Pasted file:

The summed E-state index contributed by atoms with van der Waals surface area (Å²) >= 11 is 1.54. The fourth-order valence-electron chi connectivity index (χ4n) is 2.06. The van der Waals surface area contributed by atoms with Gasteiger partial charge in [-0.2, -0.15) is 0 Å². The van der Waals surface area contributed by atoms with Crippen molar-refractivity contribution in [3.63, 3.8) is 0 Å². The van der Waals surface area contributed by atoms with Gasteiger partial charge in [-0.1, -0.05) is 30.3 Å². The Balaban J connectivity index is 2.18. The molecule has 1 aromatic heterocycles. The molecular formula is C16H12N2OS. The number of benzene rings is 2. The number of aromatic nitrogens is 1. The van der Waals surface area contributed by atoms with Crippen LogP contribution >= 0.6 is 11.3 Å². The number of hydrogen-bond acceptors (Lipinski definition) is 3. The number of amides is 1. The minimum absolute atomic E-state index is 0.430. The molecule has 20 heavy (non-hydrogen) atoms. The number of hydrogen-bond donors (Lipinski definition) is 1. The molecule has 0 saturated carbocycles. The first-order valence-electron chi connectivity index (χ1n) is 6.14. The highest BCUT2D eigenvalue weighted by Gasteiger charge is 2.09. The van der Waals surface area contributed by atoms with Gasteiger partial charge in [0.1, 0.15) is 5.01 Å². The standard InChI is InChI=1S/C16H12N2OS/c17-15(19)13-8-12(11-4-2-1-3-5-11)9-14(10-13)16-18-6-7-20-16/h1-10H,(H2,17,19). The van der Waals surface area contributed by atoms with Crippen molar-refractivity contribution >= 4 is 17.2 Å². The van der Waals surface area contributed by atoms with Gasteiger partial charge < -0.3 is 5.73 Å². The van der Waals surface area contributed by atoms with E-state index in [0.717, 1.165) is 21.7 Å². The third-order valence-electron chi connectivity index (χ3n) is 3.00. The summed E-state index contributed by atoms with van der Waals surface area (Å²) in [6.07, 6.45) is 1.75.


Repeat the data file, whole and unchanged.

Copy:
The summed E-state index contributed by atoms with van der Waals surface area (Å²) >= 11 is 1.54. The fourth-order valence-electron chi connectivity index (χ4n) is 2.06. The van der Waals surface area contributed by atoms with Gasteiger partial charge in [-0.2, -0.15) is 0 Å². The van der Waals surface area contributed by atoms with Crippen molar-refractivity contribution in [3.63, 3.8) is 0 Å². The van der Waals surface area contributed by atoms with Gasteiger partial charge in [-0.1, -0.05) is 30.3 Å². The Balaban J connectivity index is 2.18. The molecule has 1 aromatic heterocycles. The molecular formula is C16H12N2OS. The number of benzene rings is 2. The number of aromatic nitrogens is 1. The van der Waals surface area contributed by atoms with Crippen LogP contribution >= 0.6 is 11.3 Å². The number of hydrogen-bond acceptors (Lipinski definition) is 3. The number of amides is 1. The minimum absolute atomic E-state index is 0.430. The molecule has 20 heavy (non-hydrogen) atoms. The number of hydrogen-bond donors (Lipinski definition) is 1. The molecule has 0 saturated carbocycles. The first-order valence-electron chi connectivity index (χ1n) is 6.14. The highest BCUT2D eigenvalue weighted by Gasteiger charge is 2.09. The van der Waals surface area contributed by atoms with Gasteiger partial charge in [0.1, 0.15) is 5.01 Å². The standard InChI is InChI=1S/C16H12N2OS/c17-15(19)13-8-12(11-4-2-1-3-5-11)9-14(10-13)16-18-6-7-20-16/h1-10H,(H2,17,19). The van der Waals surface area contributed by atoms with Crippen molar-refractivity contribution >= 4 is 17.2 Å². The van der Waals surface area contributed by atoms with Gasteiger partial charge < -0.3 is 5.73 Å². The van der Waals surface area contributed by atoms with E-state index in [0.717, 1.165) is 21.7 Å². The third-order valence-electron chi connectivity index (χ3n) is 3.00. The summed E-state index contributed by atoms with van der Waals surface area (Å²) in [6.07, 6.45) is 1.75.